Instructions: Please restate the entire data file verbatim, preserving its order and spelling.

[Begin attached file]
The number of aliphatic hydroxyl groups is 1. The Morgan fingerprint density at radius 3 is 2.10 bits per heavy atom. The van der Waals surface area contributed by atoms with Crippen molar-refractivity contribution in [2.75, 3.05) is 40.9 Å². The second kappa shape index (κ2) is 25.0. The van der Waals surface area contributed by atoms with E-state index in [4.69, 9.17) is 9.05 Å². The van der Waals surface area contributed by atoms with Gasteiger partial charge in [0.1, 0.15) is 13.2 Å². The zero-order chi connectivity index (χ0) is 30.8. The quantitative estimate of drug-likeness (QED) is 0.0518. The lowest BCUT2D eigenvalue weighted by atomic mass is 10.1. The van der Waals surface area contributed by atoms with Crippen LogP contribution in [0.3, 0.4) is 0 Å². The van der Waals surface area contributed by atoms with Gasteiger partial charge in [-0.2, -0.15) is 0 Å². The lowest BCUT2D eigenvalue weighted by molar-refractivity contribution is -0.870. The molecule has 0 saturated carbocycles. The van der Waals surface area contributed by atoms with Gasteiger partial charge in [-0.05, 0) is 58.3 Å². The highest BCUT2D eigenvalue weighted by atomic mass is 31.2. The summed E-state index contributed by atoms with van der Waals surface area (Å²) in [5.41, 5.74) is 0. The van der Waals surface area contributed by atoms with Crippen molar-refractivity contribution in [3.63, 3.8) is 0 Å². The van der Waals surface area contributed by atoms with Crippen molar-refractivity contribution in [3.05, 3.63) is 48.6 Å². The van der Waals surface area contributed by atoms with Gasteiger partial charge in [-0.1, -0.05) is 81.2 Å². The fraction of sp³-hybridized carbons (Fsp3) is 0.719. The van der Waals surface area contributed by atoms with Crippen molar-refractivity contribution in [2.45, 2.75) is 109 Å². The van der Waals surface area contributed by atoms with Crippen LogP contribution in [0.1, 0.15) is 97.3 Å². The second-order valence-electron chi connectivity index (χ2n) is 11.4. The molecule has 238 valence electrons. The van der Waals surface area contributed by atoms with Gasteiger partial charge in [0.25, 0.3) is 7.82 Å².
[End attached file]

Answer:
The number of aliphatic hydroxyl groups is 1. The Morgan fingerprint density at radius 3 is 2.10 bits per heavy atom. The van der Waals surface area contributed by atoms with Crippen molar-refractivity contribution in [2.75, 3.05) is 40.9 Å². The second kappa shape index (κ2) is 25.0. The van der Waals surface area contributed by atoms with E-state index in [4.69, 9.17) is 9.05 Å². The van der Waals surface area contributed by atoms with Gasteiger partial charge in [0.1, 0.15) is 13.2 Å². The zero-order chi connectivity index (χ0) is 30.8. The quantitative estimate of drug-likeness (QED) is 0.0518. The lowest BCUT2D eigenvalue weighted by atomic mass is 10.1. The van der Waals surface area contributed by atoms with Crippen LogP contribution in [0.3, 0.4) is 0 Å². The van der Waals surface area contributed by atoms with Gasteiger partial charge in [-0.2, -0.15) is 0 Å². The lowest BCUT2D eigenvalue weighted by molar-refractivity contribution is -0.870. The molecule has 0 saturated carbocycles. The van der Waals surface area contributed by atoms with Gasteiger partial charge in [-0.05, 0) is 58.3 Å². The highest BCUT2D eigenvalue weighted by atomic mass is 31.2. The summed E-state index contributed by atoms with van der Waals surface area (Å²) in [5.41, 5.74) is 0. The van der Waals surface area contributed by atoms with Crippen molar-refractivity contribution in [3.63, 3.8) is 0 Å². The van der Waals surface area contributed by atoms with Crippen molar-refractivity contribution in [3.05, 3.63) is 48.6 Å². The van der Waals surface area contributed by atoms with Gasteiger partial charge in [-0.1, -0.05) is 81.2 Å². The fraction of sp³-hybridized carbons (Fsp3) is 0.719. The van der Waals surface area contributed by atoms with Crippen molar-refractivity contribution in [2.45, 2.75) is 109 Å². The van der Waals surface area contributed by atoms with Crippen LogP contribution in [0.1, 0.15) is 97.3 Å². The second-order valence-electron chi connectivity index (χ2n) is 11.4. The molecule has 238 valence electrons. The van der Waals surface area contributed by atoms with Gasteiger partial charge in [0.25, 0.3) is 7.82 Å².